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The Philadelphia Inquirer has an interview with Campbell Soup CEO Mark Clouse in which he prognosticates about how he plans to revitalize the company.

Some excerpts:

On ingredient transparency: "I call it kitchen logic. If I see ingredients in a product that exist in my kitchen or my pantry, then I feel pretty good about it. I can pronounce them. I recognize them. I understand what they are. The pivot on health and wellness is all about unwinding processing, simplifying ingredient lines. It’s not about adding 12 things to the product. It’s really about making sure consumers know what’s in it."

On strategy: "If I didn’t say the word soup to you, if I said vegetables, if I said protein, if I said convenience, if I said value, if I told you those four attributes without saying the word soup, you’d say those are very relevant attributes for consumers today, and not just boomers or older consumers, but also for millennials and younger ones. Now, how do we take the platform of soup and make it relevant? That’s what the turnaround strategy is built upon, which is: One, let’s take the base form, which is center of the bowl, and let’s improve the relevance."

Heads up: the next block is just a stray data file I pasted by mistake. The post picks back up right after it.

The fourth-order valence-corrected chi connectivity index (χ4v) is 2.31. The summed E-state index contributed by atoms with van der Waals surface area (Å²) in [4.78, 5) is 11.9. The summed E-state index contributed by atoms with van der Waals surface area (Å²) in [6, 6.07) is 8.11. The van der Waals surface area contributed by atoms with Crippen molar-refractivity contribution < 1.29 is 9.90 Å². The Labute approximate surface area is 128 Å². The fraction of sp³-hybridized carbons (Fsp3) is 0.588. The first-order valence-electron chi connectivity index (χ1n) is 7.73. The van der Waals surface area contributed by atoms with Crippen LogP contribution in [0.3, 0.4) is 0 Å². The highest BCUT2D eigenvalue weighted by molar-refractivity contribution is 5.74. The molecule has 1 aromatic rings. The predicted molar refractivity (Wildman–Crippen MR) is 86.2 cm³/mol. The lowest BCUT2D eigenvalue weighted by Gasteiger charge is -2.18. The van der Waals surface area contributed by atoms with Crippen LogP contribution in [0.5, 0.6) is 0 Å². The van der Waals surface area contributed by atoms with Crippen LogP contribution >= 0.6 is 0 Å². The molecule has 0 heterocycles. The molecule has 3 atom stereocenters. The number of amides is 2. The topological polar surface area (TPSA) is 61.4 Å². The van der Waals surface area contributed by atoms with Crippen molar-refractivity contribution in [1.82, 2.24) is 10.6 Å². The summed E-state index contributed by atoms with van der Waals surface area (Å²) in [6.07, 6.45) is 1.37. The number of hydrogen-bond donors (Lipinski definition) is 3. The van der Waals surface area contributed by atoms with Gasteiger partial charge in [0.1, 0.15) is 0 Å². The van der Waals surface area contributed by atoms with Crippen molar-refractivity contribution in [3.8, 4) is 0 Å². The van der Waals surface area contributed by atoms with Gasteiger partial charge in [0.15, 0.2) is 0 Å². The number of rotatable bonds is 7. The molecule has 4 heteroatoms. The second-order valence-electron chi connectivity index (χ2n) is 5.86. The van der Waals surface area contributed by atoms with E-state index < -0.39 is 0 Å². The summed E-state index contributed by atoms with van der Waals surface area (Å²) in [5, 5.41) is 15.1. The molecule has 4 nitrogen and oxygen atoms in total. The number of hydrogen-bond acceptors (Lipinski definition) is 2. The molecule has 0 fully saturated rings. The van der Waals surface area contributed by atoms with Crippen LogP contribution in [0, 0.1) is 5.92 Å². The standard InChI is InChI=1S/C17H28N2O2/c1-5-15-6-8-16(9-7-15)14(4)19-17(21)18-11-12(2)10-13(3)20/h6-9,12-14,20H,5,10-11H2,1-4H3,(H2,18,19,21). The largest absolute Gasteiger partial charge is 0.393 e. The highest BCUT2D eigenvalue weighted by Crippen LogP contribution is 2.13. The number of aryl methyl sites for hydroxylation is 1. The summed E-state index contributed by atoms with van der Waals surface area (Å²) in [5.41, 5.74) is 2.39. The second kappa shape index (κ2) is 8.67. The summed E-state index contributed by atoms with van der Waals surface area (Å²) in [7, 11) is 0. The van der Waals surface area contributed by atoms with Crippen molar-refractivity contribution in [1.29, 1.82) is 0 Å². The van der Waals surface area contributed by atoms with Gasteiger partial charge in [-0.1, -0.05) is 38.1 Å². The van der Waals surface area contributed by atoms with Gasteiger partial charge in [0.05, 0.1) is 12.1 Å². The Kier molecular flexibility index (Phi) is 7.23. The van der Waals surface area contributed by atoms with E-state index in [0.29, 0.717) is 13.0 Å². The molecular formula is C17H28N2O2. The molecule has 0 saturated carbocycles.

An example of what shape this might take: "“Imagine that format of a handheld cup, where the base is a bone broth that can deliver 6 to 8 grams of protein. Now imagine it flavored and infused with tea extract, so it also delivers caffeine, as an afternoon snack … This is where we are the best. There is no one that makes soup better than us.”
KC's View:
Campbell has a lot of legacy on its side, but I fear we live in a world where that matters less than ever before. The question is whether it can be relevant and resonant to a population of young people for whom soup doesn't ideally come in a can.